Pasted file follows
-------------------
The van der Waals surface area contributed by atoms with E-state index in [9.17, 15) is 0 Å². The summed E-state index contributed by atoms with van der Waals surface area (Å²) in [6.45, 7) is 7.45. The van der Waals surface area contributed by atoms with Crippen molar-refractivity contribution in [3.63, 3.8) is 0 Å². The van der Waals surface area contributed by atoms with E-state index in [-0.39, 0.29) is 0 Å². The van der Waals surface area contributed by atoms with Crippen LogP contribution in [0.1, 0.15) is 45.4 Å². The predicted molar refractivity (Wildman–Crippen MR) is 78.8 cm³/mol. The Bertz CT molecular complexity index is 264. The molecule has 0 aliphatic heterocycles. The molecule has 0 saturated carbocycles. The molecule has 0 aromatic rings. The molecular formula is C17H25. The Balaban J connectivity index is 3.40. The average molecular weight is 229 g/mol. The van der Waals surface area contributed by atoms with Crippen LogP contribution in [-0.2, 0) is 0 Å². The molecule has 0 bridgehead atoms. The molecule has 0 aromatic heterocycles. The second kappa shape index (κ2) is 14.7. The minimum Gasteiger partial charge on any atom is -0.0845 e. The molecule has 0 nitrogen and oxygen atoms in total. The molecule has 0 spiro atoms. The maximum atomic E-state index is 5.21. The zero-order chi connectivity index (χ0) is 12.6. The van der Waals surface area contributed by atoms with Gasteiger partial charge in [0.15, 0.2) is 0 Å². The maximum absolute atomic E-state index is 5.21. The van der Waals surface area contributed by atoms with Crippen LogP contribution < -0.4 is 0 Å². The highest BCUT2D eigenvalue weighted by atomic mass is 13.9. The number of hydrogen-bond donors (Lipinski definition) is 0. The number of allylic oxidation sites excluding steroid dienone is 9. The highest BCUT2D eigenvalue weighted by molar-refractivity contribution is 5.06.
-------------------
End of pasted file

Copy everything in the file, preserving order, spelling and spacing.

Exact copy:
The van der Waals surface area contributed by atoms with E-state index in [9.17, 15) is 0 Å². The summed E-state index contributed by atoms with van der Waals surface area (Å²) in [6.45, 7) is 7.45. The van der Waals surface area contributed by atoms with Crippen molar-refractivity contribution in [3.63, 3.8) is 0 Å². The van der Waals surface area contributed by atoms with E-state index in [-0.39, 0.29) is 0 Å². The van der Waals surface area contributed by atoms with Crippen LogP contribution in [0.1, 0.15) is 45.4 Å². The predicted molar refractivity (Wildman–Crippen MR) is 78.8 cm³/mol. The Bertz CT molecular complexity index is 264. The molecule has 0 aliphatic heterocycles. The molecule has 0 saturated carbocycles. The molecule has 0 aromatic rings. The molecular formula is C17H25. The Balaban J connectivity index is 3.40. The average molecular weight is 229 g/mol. The van der Waals surface area contributed by atoms with Crippen LogP contribution in [-0.2, 0) is 0 Å². The molecule has 0 bridgehead atoms. The molecule has 0 aromatic heterocycles. The second kappa shape index (κ2) is 14.7. The minimum Gasteiger partial charge on any atom is -0.0845 e. The molecule has 0 nitrogen and oxygen atoms in total. The molecule has 0 spiro atoms. The maximum atomic E-state index is 5.21. The zero-order chi connectivity index (χ0) is 12.6. The van der Waals surface area contributed by atoms with Gasteiger partial charge in [0.15, 0.2) is 0 Å². The maximum absolute atomic E-state index is 5.21. The van der Waals surface area contributed by atoms with Crippen LogP contribution < -0.4 is 0 Å². The highest BCUT2D eigenvalue weighted by atomic mass is 13.9. The number of hydrogen-bond donors (Lipinski definition) is 0. The number of allylic oxidation sites excluding steroid dienone is 9. The highest BCUT2D eigenvalue weighted by molar-refractivity contribution is 5.06.